CLARKSBURG, WV (WBOY) – The Better Business Bureau (BBB) is warning consumers of puppy scams after two have been reported in West Virginia.
The scams consist of fake advertisements selling the animals. Often with these scams, the consumer makes the purchase, but never receives the pet.
Some families have turned to the internet to look for a new pet as they spend more time at home due to the COVID-19 pandemic. However, many have come across scammers instead of real advertisements, according to the BBB.
In one scam reported in West Virginia, a Kanawha County woman thought she had found a puppy breeder in South Charleston selling Teacup Cockapoo and Cavpoo puppies for $450. Officials said that when she inquired what vet the breeder used to treat the puppies, she was given the name of a vet in New York, which did not check out upon calling the phone number given. She asked for pictures of the parents of the puppies and was given pictures of Saint Bernards. Based on the inconsistencies, she ceased communication with the breeder and submitted a scam tracker report, the BBB said.
The BBB says another scammer used a fake Wheeling address while posing as a breeder. The organization says each report states the consumer paid more than $630 for a puppy. Officials said consumers allege the shipping company offered gave many excuses to delay the puppy’s arrival, and both consumers refused to pay any more money. The BBB says the seller and the shipper both turned out to be fraudulent, and neither party received refunds or their puppy.
BBB officials said scammers are using the COVID-19 pandemic as a reason to ask for money or explain why consumers can’t see the pet in person before the would-be pet owners figure out they have been conned.
Puppy scams like this were the subject of a 2017 in-depth investigative study by BBB and are prolific during the holidays, according to the BBB. However, new data from the BBB Scam Tracker shows these scams have spiked since the pandemic began in the U.S., with more reports of fraudulent pet websites in April than in the first three months of the year combined.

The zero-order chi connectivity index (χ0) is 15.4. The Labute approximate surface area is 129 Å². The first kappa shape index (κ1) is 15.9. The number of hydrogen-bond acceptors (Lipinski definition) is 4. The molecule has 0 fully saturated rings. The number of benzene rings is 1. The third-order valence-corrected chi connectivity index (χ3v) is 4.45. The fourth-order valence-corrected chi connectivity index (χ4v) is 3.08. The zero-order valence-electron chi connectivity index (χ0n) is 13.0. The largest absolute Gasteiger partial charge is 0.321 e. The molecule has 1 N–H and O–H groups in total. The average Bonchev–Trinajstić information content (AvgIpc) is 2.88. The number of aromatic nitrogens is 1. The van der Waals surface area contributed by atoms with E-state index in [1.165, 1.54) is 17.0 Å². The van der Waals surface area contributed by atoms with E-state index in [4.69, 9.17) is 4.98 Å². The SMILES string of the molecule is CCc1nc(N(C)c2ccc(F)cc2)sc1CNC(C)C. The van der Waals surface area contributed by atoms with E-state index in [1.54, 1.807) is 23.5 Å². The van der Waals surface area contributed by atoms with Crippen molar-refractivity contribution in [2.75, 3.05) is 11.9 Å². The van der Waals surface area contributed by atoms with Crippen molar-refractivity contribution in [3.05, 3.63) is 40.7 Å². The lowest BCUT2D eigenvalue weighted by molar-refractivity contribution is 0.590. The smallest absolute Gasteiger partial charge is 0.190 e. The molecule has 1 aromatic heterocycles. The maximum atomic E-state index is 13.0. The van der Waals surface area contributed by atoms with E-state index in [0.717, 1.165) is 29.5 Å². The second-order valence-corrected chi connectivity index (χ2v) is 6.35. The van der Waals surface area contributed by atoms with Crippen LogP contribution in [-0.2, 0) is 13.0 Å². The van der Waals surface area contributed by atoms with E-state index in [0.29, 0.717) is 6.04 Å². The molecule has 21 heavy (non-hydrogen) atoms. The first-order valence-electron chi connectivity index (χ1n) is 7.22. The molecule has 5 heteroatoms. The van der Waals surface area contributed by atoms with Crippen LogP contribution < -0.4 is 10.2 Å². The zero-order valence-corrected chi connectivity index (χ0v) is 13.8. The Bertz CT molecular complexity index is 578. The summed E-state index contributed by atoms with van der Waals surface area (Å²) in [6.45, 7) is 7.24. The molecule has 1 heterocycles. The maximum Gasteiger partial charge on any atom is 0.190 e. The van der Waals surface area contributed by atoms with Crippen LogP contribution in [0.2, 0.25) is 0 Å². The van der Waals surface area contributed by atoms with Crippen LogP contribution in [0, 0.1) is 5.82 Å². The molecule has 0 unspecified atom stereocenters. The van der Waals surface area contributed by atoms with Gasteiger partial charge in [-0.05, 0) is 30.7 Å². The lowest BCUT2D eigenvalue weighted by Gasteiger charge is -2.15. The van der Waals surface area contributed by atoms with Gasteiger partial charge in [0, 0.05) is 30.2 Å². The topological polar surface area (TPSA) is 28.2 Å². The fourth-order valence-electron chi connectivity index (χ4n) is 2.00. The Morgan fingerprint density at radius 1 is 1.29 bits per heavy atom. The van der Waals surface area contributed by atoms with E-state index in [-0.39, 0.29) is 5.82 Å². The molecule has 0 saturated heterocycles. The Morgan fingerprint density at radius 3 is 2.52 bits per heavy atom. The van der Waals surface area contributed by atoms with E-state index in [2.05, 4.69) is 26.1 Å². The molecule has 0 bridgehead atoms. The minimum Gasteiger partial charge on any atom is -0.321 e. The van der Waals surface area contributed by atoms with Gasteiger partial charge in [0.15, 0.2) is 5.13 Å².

“Scammers frequently take advantage of the news to find new avenues for targeting victims,” said Frank Cilona, BBB president and CEO. “The uncertainty surrounding the COVID-19 pandemic, along with some quarantined families’ decision to adopt a pet sight unseen has created fertile ground for fraudsters.
BBB officials said its earlier study found these types of frauds depend on bogus, often sophisticated advertisements to hook unsuspecting consumers to be successful. Experts believed, at that time, that at least 80% of the sponsored advertising links that appear in an Internet search for pets may be fraudulent, according to the BBB.
Victims of these puppy scams are often told that they needed to send money for special climate-controlled crates, insurance and a non-existent COVID-19 vaccine, according to the BBB. They also report several instances where the consumer wanted to see or pick-up the animal but was told it wasn’t possible due to COVID-19 restrictions.
The BBB says the following tips can help consumers avoid puppy scams:
- Don’t buy a pet without seeing it in person. If that isn’t possible, conduct an internet search of the picture of the pet you are considering. If the same picture appears on multiple websites, its likely is a fraud. You also can search for text from ads or testimonials, to see if the seller copied it from another website.
- Don’t send money by Western Union, MoneyGram, and a cash app like Zelle or a gift card. These payment methods offer no recourse and no way to get your money back if you are the victim of a fraud.
- The BBB says scammers may claim to accept credit cards, but may steal your credit card information to use it in other scams or inform you that payment didn’t go through and request the payment via wire service or gift cards.
- Research prices for the breed you are interested in adopting. If a purebred dog is advertised for free or at a deeply discounted price, and then other payments are required for services like vaccination or shipping, it could be a fraudulent offer.
- If you think you have been scammed, report it to BBB Scam Tracker and the Federal Trade Commission. You also can report it to petscams.com, which catalogs puppy scammers, tracks complaints and endeavors to get fraudulent pet sales websites taken down.